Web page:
Things Posts About Me”
Just don’t ask me to name them or anything. Oh, wait, no — one was called La Traviata. Or La Travolta, or La Tortellini, or something like that. Yeah, let’s go back to not asking me, after all.
My wife worked at this one place in Boston for three years. And every year, a group of them would get together and ante up money to buy two season passes to the Met. The tickets would come back, and be stuck in a hat or a bowl or something, and everyone would fish out a random pair of tickets for the year. (Well, okay, I think the girl who actually put the ginormous charge on her card got to pick for real, but the rest of us were at the mercy of fate. Apparently, willingness to put yourself deep in debt has its privileges.)
So, three times we got tickets, and three times we trekked down to Manhattan, and saw a show. Luckily, we had friends living in the city, so we had a convenient place to crash-for-no-cash for the night. Not a lot of time for sight-seeing or anything, but we didn’t get mugged, either, so I’d call the trips a wash, overall.
And the operas? Well, the Met is impressive, I have to admit. And it’s kind of fun to watch all the people parading around in their monkey suits and monkey ties, with their little monkey wives wearing their monkey tiaras and carrying their monkey Gucci purses around. Okay, so that’s exaggerating a little bit — most people just go in a nice suit or dress. But everything’s more interesting with monkeys, now , isn’t it?
Anyway, I don’t remember a whole lot about the shows, I’m afraid. One was about a hooker, or a madam of some kind, who shacks up with a well-to-do kid, and then… um, something. The guy’s dad gets pissed, I think, and tells her off. Or something. I don’t know; it was all in Italian. I may have fallen asleep at some point.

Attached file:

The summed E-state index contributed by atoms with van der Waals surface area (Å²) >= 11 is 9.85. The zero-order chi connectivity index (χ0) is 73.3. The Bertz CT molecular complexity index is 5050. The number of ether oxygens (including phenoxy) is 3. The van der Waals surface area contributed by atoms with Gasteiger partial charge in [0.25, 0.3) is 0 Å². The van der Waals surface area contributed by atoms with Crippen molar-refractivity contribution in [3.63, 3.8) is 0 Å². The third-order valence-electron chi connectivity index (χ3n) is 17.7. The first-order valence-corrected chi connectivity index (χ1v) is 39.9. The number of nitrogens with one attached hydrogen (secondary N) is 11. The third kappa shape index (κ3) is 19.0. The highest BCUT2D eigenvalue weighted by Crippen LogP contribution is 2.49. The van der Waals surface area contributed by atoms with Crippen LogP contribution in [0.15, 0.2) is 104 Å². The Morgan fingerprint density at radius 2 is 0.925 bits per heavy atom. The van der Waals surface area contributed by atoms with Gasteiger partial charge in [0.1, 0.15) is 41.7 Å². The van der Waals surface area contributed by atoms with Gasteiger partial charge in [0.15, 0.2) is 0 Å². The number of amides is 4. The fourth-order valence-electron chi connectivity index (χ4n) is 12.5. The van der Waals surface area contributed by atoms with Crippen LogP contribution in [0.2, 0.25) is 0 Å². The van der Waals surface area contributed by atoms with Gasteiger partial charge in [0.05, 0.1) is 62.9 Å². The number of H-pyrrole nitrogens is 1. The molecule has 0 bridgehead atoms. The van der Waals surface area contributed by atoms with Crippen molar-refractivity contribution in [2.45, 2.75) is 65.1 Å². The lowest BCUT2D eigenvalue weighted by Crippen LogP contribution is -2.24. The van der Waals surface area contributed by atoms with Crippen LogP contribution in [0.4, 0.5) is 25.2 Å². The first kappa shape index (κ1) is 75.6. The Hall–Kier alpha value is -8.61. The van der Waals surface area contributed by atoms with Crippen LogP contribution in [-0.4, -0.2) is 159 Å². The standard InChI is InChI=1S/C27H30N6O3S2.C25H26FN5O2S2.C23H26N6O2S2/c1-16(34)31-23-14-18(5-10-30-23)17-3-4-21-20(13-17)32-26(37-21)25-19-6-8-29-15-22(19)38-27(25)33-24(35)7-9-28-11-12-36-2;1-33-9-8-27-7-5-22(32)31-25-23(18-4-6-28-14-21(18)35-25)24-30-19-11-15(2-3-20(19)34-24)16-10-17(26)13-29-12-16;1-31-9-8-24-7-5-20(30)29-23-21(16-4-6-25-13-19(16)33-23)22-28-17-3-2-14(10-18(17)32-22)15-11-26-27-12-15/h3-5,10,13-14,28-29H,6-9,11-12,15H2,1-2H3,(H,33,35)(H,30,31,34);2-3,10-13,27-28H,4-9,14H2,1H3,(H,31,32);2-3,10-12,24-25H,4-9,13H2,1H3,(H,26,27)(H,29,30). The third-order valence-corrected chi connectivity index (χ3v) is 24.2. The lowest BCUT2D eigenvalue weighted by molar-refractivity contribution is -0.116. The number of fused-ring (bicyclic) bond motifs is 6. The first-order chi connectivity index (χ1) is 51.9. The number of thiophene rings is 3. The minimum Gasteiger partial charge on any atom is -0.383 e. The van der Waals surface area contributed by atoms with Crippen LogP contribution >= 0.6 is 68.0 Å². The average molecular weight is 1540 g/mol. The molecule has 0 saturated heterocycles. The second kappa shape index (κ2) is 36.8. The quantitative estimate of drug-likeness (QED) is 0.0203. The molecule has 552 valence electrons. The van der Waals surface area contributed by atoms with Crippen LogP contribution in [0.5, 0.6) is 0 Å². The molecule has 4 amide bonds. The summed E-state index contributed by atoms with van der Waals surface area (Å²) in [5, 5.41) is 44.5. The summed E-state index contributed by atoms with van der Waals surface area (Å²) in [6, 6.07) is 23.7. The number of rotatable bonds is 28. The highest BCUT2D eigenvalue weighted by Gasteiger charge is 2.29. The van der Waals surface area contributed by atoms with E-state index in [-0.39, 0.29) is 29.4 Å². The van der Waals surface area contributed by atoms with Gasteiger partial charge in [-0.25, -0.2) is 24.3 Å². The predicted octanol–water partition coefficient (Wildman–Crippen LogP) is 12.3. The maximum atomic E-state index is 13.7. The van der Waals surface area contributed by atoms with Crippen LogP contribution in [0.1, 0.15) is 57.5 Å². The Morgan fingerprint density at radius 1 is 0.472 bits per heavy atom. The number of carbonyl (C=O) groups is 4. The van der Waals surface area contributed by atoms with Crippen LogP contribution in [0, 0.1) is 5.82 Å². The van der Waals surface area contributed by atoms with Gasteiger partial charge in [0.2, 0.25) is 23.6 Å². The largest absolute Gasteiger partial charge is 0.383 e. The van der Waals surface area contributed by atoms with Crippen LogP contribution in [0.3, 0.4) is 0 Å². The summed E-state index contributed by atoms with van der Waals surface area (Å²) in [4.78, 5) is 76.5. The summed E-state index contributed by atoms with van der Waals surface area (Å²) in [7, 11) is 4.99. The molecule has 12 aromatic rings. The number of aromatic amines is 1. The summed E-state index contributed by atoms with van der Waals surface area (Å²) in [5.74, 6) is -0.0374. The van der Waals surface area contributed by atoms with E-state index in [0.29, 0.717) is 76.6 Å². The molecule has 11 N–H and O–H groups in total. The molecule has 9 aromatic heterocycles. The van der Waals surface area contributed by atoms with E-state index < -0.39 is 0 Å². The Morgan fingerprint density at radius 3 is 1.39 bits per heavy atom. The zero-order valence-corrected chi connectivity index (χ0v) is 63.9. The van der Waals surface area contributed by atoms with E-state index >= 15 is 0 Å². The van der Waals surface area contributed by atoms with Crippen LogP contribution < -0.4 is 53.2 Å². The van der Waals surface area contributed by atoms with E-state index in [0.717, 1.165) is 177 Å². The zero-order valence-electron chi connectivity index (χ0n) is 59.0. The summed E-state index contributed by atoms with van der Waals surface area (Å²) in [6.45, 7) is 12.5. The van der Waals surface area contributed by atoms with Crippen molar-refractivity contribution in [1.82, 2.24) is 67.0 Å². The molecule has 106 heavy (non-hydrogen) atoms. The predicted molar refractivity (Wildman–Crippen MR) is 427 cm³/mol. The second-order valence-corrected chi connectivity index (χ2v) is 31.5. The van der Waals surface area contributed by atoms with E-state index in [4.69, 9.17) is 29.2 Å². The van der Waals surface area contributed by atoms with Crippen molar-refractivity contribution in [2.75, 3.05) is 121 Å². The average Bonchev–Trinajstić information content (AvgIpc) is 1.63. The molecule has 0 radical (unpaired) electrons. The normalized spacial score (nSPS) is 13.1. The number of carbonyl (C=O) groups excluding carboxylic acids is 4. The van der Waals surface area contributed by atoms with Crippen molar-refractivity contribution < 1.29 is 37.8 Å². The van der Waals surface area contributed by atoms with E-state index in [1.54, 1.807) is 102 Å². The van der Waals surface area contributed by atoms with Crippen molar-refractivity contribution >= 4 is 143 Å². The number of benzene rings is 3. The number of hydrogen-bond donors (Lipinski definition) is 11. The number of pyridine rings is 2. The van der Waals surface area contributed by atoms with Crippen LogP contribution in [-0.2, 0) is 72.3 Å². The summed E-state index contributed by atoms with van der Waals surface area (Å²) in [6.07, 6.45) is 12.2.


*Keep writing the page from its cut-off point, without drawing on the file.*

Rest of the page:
And then there was another one about a general of some kind. Somebody I’d heard of, from way back in history, but the guy’s name didn’t quite sound right, because it was in Italian, too. Anyway, there’s something about this guy’s daughter — she falls in love with a guy in the town they’re attacking, or something equally unlikely — and at the end, they reveal that some of the people involved are related, and a bunch of them die, and kill themselves, and all the other opera crap you’re probably used to. It was very dramatic and heartstring-tugging, I’m sure. Or would have been, if I could have kept straight which fat lady was which. I guess I’m not very good at opera.
The nice thing is that they have this little LED screen (or is it LCD? I can never remember…) in front of each seat that shows the English translation of whatever the people onstage are bellowing on about. So at least you can follow the plot, and — if you’ve read the program — figure out how much longer it’ll be until the intermission, when you can go get a damned drink. So that makes it a bit better. It’s a little like watching one of those over-the-top soap operas on the Spanish-language channel, with English subtitles to tell you why Guillermo is screaming at Juanita, or who’s the real father of Maria’s baby. Only at the Met, somebody always dies at the end, and takes twenty minutes to explain why. It’s Shakespeare with soundtracks. Really, you should try it once. And I do mean once. When you’ve seen one fat lady belt out a high C, you’ve seen ’em all. Trust me.Permalink | No Comments